Monday, December 31, 2007
I figured I would include books I actually finished for classes as well, cuz really I did have to take the time to read them whole, and most of them were pretty good, so why not...Though this list certainly does not include all the numerous journals, essays, articles, and chapters I've had to read for school...then it'd be considerably longer...muahahaha...
I'm also including the MUCH MUCH shorter list of graphic novels...
While my list isn't terribly long, it's more than I thought I could get in between working and going to school.
To a literary 2008!
Legend: *--book read for school
And in no particular order: Books in 2007
The Lovely Bones--Anne Sebold
Stone Butch Blues--Leslie Feinberg
Past Due--Anne Finger*
The Loss of El Dorado--V.S. Naipaul
Player Piano--Kurt Vonnegut
To the Lighthouse--Virginia Woolf
Witches of Eastwick--John Updike
Brideshead Revisited--Evelyn Waugh
Rendezvous with Rama--Arther C. Clarke
Mostly Harmless--Douglas Adams
A Perfectly Good Family--Lionel Shriver
Breakfast of Champions--Kurt Vonnegut
The Fire-Dwellers--Margaret Lawrence*
I Don't Know How She Does It--Allison Pearson*%
We Need to Talk About Kevin--Lionel Shriver*%
Vagina Monologues--Eve Ensler*%
The Good Body--Eve Ensler*
Of Woman Born--Adrienne Rich*
Waiting in the Wings--Cherri Moraga*
God Bless You, Dr. Kervorkian--Kurt Vonnegut
Eats, Shoots, and Leaves--Lynne Truss
Harry Potter and the Order of the Phoenix--J.K. Rowling
The Colour Purple--Alice Walker
The Rez Sisters--Tomson Highway
The Crone--Barbara G. Walker
Women and Social Transformation--Judith Butler, Lydia Puigvert, Elizabeth Beck-Gershiem*
Politically Correct Bedtime Stories--James Finn Garner
We Are On Our Own--Miriam Katin
Late Bloomer--Carol Tyler
The Job Thing--Carol Tyler
The Little Man Comics--Chester Brown
Chicken With Plums--Marjane Satrapi
Buffy the Vampire Slayer: The Long Way Home Vol. 1--Joss Whedon and Georges Jeanty
Happy New Year, witches.
Thursday, December 20, 2007
Answer: NOTHING FOR CHRISTMAS!
Seriously! I hate Christmas shopping...
This witch hails from one large-ass family and this year we decided out of mercy on our credit card debts that we would buy only for the kids this year. That still leaves me with eight people between the ages of 19 and 1 1/2 years old to shop for. And an extremely tight budget. Not easy. Especially as I realize that the older these kids get, the less I really know about them. What the hell do I get for these kids?? And when did I start to become the distant aunt?
I saw things that I know I would love to get for Christmas. But then I remembered that I'm the "strange" aunt, so I ended up second-guessing everything I picked. Then I would get really frustrated, because, FUCK, why can't the thought count just as much as the actual gift? Christmas shopping really kills my holiday buzz. Thank god/dess for vodka.
Then of course, because I'm on a budget of $20 MAX per kid, I wasn't left with a lot of great ethical options. I've found decent gifts in that price range before at places like the Gap, but my conscience wouldn't let me do it this year. I can't shop at BabyGap and hand-over gifts of sweatshop origin. But shopping so conscientiously doesn't leave me with a lot of options when a witch is poor.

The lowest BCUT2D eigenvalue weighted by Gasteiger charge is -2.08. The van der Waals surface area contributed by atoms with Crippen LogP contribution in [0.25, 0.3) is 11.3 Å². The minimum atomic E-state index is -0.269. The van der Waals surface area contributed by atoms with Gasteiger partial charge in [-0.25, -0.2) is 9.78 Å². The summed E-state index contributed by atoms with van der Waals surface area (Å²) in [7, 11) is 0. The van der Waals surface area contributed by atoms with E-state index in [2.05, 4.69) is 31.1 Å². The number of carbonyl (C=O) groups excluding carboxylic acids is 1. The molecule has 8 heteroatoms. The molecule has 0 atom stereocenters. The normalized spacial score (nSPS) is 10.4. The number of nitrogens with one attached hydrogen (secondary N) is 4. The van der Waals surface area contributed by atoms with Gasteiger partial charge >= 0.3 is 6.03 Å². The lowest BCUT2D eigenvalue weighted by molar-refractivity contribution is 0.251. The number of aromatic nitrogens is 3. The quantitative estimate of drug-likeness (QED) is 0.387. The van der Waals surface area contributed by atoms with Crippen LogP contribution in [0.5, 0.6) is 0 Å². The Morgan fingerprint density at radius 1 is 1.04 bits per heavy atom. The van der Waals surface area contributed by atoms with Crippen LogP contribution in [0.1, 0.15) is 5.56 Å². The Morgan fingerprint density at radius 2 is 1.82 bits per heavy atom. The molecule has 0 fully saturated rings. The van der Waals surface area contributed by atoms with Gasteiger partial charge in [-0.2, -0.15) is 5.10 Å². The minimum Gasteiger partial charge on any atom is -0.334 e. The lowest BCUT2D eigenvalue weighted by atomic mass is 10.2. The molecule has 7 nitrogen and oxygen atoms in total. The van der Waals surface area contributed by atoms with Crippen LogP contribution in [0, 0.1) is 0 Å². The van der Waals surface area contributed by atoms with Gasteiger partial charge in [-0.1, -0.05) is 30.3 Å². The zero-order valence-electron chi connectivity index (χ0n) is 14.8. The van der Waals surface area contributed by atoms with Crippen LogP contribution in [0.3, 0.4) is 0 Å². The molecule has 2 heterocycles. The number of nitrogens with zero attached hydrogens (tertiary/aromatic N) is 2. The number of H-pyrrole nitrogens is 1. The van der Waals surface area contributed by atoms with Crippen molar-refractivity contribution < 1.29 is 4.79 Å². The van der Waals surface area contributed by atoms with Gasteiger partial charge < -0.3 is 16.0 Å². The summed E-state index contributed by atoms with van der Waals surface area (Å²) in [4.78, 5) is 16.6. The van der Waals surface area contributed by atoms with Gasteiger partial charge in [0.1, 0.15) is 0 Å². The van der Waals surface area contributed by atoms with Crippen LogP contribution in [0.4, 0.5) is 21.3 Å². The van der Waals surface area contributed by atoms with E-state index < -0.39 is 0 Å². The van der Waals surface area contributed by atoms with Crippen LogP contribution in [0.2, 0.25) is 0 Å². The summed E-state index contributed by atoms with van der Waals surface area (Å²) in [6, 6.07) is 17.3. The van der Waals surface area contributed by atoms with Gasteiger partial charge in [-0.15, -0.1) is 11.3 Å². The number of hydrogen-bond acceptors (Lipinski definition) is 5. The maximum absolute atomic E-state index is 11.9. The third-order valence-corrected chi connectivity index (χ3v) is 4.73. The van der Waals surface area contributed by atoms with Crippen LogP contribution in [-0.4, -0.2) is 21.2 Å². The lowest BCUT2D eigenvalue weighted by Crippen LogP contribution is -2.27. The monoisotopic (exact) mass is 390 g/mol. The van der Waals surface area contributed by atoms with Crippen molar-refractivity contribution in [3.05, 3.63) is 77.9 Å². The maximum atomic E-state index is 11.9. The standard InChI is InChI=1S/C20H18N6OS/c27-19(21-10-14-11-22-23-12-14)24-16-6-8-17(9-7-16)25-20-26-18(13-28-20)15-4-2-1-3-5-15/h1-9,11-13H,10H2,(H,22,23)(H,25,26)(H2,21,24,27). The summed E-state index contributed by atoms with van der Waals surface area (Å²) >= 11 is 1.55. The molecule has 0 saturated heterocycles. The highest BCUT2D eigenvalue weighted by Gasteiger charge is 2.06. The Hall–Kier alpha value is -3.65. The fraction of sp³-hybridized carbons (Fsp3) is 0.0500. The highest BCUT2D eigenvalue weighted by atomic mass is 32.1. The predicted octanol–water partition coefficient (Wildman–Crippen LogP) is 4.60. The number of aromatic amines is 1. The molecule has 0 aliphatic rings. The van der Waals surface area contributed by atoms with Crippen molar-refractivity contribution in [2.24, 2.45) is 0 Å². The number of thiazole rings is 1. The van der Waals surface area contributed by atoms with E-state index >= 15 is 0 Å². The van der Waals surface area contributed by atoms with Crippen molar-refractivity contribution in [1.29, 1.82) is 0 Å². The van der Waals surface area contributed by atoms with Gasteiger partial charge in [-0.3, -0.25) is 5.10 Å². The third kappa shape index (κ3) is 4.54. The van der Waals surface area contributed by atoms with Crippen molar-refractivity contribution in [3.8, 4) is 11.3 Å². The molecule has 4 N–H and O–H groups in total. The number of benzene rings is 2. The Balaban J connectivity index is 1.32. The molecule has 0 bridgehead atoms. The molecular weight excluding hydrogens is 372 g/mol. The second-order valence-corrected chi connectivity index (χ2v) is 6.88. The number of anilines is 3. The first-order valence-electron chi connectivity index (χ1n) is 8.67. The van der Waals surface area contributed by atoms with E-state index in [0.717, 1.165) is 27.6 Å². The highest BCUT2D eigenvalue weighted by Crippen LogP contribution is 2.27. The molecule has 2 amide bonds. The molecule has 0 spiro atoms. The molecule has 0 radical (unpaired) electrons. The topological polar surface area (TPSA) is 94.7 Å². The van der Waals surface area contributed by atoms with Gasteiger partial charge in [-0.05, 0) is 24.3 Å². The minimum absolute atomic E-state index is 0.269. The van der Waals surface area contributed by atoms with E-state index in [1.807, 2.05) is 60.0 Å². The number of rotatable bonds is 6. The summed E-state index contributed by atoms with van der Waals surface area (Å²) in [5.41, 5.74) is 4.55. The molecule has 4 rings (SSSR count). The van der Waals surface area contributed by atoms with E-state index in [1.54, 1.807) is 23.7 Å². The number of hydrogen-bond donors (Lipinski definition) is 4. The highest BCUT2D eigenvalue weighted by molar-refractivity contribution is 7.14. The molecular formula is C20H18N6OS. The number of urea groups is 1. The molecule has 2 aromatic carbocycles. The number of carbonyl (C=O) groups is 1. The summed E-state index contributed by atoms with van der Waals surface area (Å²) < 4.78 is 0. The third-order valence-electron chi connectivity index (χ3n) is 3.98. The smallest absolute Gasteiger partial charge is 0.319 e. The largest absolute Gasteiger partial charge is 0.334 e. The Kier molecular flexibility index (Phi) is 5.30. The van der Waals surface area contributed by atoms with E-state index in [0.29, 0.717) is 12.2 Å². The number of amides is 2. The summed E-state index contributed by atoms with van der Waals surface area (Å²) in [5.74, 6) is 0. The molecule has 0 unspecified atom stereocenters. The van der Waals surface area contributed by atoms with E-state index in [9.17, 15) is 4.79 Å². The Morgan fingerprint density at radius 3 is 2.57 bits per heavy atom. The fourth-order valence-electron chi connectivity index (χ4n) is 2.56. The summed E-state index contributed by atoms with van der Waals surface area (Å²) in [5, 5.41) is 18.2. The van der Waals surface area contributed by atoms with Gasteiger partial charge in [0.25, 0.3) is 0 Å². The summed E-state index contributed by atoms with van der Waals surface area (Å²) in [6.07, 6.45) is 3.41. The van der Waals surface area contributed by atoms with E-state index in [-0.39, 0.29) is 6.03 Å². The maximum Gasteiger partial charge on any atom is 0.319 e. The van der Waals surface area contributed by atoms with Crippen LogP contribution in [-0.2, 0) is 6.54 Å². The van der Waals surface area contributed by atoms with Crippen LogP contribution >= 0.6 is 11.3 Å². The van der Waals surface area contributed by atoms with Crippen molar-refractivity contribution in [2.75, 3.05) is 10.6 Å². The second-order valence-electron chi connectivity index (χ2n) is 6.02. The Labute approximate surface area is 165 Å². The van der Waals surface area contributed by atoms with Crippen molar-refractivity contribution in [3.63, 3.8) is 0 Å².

*And I'll bet you anything that I get a Gap shirt this year under the tree too. Sigh.*
I also don't want to promote gender stereotypes by giving my six and seven year old nieces all the pretty and pink princess merchandise they so crave. But all they want to do is bask in pink princess-ness!
Oh wait, I've just been told they've outgrown all that. Now they're into "Hannah Montana" and "Zoey 101", the latter starring a now-pregnant teen. And I only know of these shows because of such gossipy smut (I fucking LOVE gossipy smut--secret shame revealed)! If it were Degrassi, at least we could all look forward to a poignant, honest, straightforward addressing of the issue with a message that I would be willing to support with a cheesy keychain purchase. But it's a Nickelodeon show so probably, it will get swept under the writers' table. Still, I must walk into stores that make me feel old in my mid-twenties by being tailored to the Hilary Duff/Avril Lavigne brands of "individual" style. I suppose I should be happy that its not the Britney-style over-sexualization of children that's all the rage.
None of this helps me with my Christmas selections.
What's a witch to do...
Well, I did this:
For Julian (19), I bought him some warm house slippers and a Portugal Soccer toque. He's getting comfort this year.
For Dane (17) and Erik (16) I bought them a copy of Maus I and Maus II respectively, that as brothers, they can swap. My sister told me that though they're not big readers, they do enjoy war literature, and I love that book, so therefore I shall command them to love it too.
For Adam (12) I bought him the first volume in the Scott Pilgrim series. He's into video games and anime so I thought Scott Pilgrim, though neither, would be a relatable but decent break that doesn't undermine his age.
For Abby (11) I bought her a Lenore collection called Noogies. I love the Lenore comics, they have a dark sense of humour that she will appreciate (I hope and also command) plus the drawings are great.
For Emily (7) I bought her a Roald Dahl treasury that she can enjoy having read to her and also enjoy as she continues to learn to read.
For Serena (6) I bought her socks, cuz my sister told me she desparately needs new ones, but also a purple-ish and comfy bath robe that was on sale for 50% off at Bluenotes.